by Dan Holland
Broadview Heights city council members passed an ordinance to redistrict and redivide the city’s four wards. The action is required at the local level following certification of the U.S. census, which takes place every ten years, to balance out the population of the wards within specified parameters.
City Council President Robert Boldt undertook the process this year. The new designations will be in effect for the November 2023 elections.
“We just got the final [census] numbers in 2022,” Boldt explained. “So, just like the state of Ohio had to redistrict, we have to redistrict as well. We had to do it prior to the next election that is coming up. We send it down to the election board; they certify it, and then we move on it. So, all the new wards will be formed.”
According to Boldt, the biggest population changes in the city occurred in Wards 1 and 4 due to the construction of new housing developments. The state targets a 5% or less population differential between wards.
“We used the census, plus there are a few neighborhoods that went in on Town Center Drive and Harris Road, which we also used,” he said. “That’s why Ward 1 will have the lowest population number; we did that on purpose knowing that they have added houses there. Compared to the census, we’re at about 7% [in Ward 1], compared with the new houses going up in those two locations, which will bring it down to about 5%. If new houses also go in at Boston and Broadview roads, we’ll be under 5%. In recent years, almost all of the new development has been in Ward 1.”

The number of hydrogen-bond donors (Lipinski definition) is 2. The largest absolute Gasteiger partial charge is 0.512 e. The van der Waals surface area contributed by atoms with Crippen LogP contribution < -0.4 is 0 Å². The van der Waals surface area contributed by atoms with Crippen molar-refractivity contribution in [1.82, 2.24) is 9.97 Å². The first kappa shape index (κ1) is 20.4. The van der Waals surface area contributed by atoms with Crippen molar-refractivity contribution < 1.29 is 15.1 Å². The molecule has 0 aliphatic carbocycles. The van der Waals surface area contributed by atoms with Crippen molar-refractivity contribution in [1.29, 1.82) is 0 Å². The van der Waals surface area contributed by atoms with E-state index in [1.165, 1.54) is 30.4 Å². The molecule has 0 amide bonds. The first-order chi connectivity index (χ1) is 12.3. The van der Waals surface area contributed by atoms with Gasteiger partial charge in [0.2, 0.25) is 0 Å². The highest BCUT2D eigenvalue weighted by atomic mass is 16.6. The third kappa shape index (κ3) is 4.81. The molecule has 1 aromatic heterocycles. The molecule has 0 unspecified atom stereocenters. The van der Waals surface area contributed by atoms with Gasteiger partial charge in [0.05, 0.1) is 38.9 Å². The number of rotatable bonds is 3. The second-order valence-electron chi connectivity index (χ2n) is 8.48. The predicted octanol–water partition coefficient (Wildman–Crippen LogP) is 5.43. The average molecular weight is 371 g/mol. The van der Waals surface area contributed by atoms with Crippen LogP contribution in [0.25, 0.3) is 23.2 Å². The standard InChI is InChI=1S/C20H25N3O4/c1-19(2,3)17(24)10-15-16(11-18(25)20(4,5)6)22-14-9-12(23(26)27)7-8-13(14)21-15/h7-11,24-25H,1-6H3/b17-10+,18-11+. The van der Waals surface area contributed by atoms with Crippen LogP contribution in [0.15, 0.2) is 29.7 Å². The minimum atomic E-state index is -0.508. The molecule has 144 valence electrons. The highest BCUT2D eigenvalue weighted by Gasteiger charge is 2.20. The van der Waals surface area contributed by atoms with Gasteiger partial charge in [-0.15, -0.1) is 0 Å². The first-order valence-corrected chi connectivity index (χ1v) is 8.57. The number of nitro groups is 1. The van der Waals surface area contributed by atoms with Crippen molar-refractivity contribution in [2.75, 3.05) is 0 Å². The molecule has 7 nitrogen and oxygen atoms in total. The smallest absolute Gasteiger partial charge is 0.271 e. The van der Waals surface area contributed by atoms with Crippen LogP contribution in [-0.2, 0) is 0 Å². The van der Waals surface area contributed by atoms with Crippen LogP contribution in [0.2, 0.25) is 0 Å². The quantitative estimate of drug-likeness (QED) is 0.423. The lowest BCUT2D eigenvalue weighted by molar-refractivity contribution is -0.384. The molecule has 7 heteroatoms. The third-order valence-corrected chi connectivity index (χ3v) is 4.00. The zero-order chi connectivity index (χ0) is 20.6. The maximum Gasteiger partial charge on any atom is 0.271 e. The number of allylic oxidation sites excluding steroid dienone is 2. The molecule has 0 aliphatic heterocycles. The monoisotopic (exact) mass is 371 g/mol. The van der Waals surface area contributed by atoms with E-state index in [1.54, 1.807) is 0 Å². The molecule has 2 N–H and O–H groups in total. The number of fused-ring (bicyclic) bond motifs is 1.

One focus of the new divisions included an effort not to “split” streets between different wards.
“I tried using backyards to divide up the wards so that your neighbor across the street and you will be in the same ward,” explains Boldt. “I wasn’t able to do that across the board, but there are a few areas where streets that were previously split are no longer split. It’s not perfect, but we’re getting there.”
“Royalwood Road, for instance, is now all in Ward 3,” he continues. “Before, half was in Ward 3 and half in Ward 4. That can become a challenge in itself. If I tried to have it where none of the streets were split, that would have become an impossible task.”
In addition to having fewer split streets, Boldt also strived to maintain the wards within the city’s four designated quadrants: northeast, northwest, southwest and southeast. The goal, ultimately, would be for Broadview Road to serve as a division line through the entire city, he added. Under the new divisions, Ward 2 continues to extend west of Broadview Road.
“Ward 2 is one of the hardest wards for this process, because it has the most land, but the population is the lowest,” Boldt explained. “So, into the future, after the next census, I think there will be more properties filled in there. So, that ward will diminish in area but retain the same number of people. I tried to push it off the northwestern corner of the city back over toward Broadview Road.”
According to Boldt, approximately 11,000 city residents live west of Broadview Road, while 9,000 live to the east.
“As the population grows in Wards 1 and 2, that means Ward 3 will push toward the north and Ward 2 will recess to the east of Broadview Road,” said Boldt. “With those wards having the most area, I think those could be the highest areas of new development.”
“I did around 15-20 different iterations, and [City Engineer] Gary Yelenosky helped me a lot with it,” he added. “It looks almost the same; I was just able to push the lines a bit.” ∞